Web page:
No time for life, the waking hours
populated by frames, skeletons of sketches,
dreams, ideas, revisited memories

No time for life on this killing floor
of artistic creation––a job and hence
lifeless, talent unwound and tied to commerce

Escape to the ideal planet where
thoughts, dreams astound
where reality mirrors vision vexed

not constricted, no chains of status, belonging––
commerce, pride, cages and cages
we make for ourselves to hoard trinkets.

Friday, December 12, 2014

A 1963 "Miles Davis Sextet - John Coltrane Quartet" Poster Glimpsed

A Love Supreme. (40th anniversary). Davis, Rivers/Coleman, Hancock, Carter, Williams units. (also Supreme).

I wonder if anyone knows, who would have been the personnel in this early '63 Miles Davis sextet? Seems to me that it would have been George Coleman, Ron Carter, Herbie Hancock, and Tony Williams. An amazing and under appreciated unit that would come out with one of the most tremendous performances ever in early 1964 (Philharmonic Hall, New York, February 12th). Unless Davis had a guest alto saxophone player. Or maybe this was right before he settled on Williams and Carter, was still trying players out.

Wonder which show I would have liked to have seen most.. both musicians were pretty exploratory around this time. Coltrane was discovering multi-octave freedom, fast. Davis was fine-tuning the backbone of his second great quartet, arguably one of the most innovative in jazz history.

Would have been nice to have seen Coltrane team up with Davis for a couple reunion gigs. The closest we have to that vibe is the Davis' '64 shows in Tokyo, with fellow musical explorer Sam Rivers. (That is really enough––I enjoy Rivers' improv as much as Coltrane's). What emerged with Shorter in two short years would be yet another tremendous departure, which I am still exploring as a listener.

I wonder (regarding a Davis Coltrane reunion) were there factions of jazz by this time (63-64) that prevented free interflow of musicians? Was it pure economics––two supreme jazz musicians could not inhabit the same city or club at a time. Can you imagine them mixing it up? Hancock with Coltrane, Tyner with Davis. Eleven Jones and Tony Williams double uniting it on the skins. I think a large part of it was that Davis was still in an outwardly trad musical space, as compared with the free flowing Coltrane. Not in terms of musicianship or fluidity, but in that he had not bought into the Dolphy/Ornette abstractions that were starting to ascend. Even Rivers, who was brought in at fellow-Bostonian Williams' suggestion was a little too far out for him, although the contrast works in the Tokyo concert, and is enlightening.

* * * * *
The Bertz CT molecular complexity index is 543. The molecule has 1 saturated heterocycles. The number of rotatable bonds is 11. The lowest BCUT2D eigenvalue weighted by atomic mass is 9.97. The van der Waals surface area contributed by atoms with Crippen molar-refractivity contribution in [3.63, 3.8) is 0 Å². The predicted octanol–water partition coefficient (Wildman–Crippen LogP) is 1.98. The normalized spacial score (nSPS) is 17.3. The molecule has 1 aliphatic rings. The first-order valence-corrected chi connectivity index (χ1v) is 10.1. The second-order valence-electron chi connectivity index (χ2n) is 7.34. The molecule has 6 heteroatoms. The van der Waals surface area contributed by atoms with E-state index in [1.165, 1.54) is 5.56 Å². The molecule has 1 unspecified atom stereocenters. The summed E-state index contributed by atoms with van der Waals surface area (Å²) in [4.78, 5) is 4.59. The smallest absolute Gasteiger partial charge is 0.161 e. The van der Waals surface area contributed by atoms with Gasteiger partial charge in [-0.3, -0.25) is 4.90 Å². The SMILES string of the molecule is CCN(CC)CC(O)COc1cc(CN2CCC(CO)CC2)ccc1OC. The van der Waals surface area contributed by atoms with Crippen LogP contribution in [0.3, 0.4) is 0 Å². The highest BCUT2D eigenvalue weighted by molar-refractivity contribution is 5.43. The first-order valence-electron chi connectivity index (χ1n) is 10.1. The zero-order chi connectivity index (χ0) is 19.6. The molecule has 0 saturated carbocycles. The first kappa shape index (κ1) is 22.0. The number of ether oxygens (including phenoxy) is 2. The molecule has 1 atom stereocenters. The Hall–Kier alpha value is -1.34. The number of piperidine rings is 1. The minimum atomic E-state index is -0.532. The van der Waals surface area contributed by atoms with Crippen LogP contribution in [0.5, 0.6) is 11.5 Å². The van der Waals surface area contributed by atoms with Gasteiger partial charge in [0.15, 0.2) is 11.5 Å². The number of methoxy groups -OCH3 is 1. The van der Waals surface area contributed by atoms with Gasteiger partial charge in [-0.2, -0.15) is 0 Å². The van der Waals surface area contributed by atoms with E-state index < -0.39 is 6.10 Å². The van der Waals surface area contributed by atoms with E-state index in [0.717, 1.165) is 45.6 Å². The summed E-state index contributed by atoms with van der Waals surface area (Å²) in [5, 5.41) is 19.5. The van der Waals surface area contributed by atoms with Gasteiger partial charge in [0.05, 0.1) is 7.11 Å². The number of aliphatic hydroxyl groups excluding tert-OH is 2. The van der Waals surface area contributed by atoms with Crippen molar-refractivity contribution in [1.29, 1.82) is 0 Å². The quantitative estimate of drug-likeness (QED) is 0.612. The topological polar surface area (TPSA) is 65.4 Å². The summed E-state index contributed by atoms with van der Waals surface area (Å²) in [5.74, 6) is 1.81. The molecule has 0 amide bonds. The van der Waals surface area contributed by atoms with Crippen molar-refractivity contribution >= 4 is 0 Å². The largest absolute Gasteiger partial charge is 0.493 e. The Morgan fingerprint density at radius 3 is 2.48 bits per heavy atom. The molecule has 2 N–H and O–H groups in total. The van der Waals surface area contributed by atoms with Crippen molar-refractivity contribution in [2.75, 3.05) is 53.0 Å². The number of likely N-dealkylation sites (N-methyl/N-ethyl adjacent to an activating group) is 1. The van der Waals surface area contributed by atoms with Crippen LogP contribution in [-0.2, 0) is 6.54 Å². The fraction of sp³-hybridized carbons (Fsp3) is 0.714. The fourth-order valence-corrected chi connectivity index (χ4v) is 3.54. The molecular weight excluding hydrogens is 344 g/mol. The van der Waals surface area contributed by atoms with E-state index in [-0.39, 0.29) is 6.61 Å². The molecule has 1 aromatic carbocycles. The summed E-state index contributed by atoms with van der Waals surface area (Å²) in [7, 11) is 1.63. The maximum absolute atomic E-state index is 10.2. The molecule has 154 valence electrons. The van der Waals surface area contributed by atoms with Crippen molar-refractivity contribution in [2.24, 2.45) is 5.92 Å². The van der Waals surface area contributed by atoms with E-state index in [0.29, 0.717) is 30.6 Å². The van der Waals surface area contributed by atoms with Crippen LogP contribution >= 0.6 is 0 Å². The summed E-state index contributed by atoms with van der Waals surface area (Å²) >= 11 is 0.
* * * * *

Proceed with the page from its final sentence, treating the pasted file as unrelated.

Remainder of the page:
In any case, this kind of existential cross-pollination of jammers did not really occur until the late 1960s, with Hendrix, Miles, Traffic, McLaughlin et al. All I know is that, with musicians like Davis, Coltrane, and Ornette Colman in the mix, jazz had already reached the center.


A little further Facebook exchange on the topic, with my cousin Paul Rogers, a noted Raleigh-by-way-of-Philly trumpeter. 

Me: I wonder if anyone knows, who would have been the personnel in this early '63 Miles Davis sextet? 

Paul: it would have been Herbie, Tony, Rob, and likely Coleman. I'm not sure who the sixth man would've been, though.

Me:  yeah, its so odd because I simply don't see a MD sextet since late 1950s. Could have been that exact transition moment when there was a fluid number of band members. Cause I think he brought in Williams and Hancock in April. Coleman was constant, having replaced Mobley in 1962. As was Carter. Quite possibly, they prepared the poster a couple weeks in advance, when there was talk of a sextet that never materialized. Cause they were recording the second session for Seven Steps To Heaven in Los Angeles around that time.

Wednesday, December 10, 2014

Nested Combustion

Eyes the color of beer, mind brimming with straightforward enigmas
as he autotunes instinct to all that is required in today's
sleek, undecided stratosphere––

Half afraid to walk off the deep end
and half intrigued by the sheer force of boredom
and wish to leave the machines behind
Nested in the cocoon of combustion, to fly.

Sunday, December 7, 2014

One with the dusty world

I wonder sometimes, was everything meant to be? ... I mean living, really living. Was it because the earth was moving toward something almost taoist in circumference?

Walk the desert, without a net. Cast aside doubts and aim for the horizon, where the thicket lays so shallow on the coast and the smoke streams up in trickles.

Days are empty
bottomless, the origin of all things;

They blunt my path, become One with the dusty world.

Monday, December 1, 2014

Time For Another

Las Vegas do or die
I am bust, beat out,
carpentered, made up of brittle holes
and still I wobble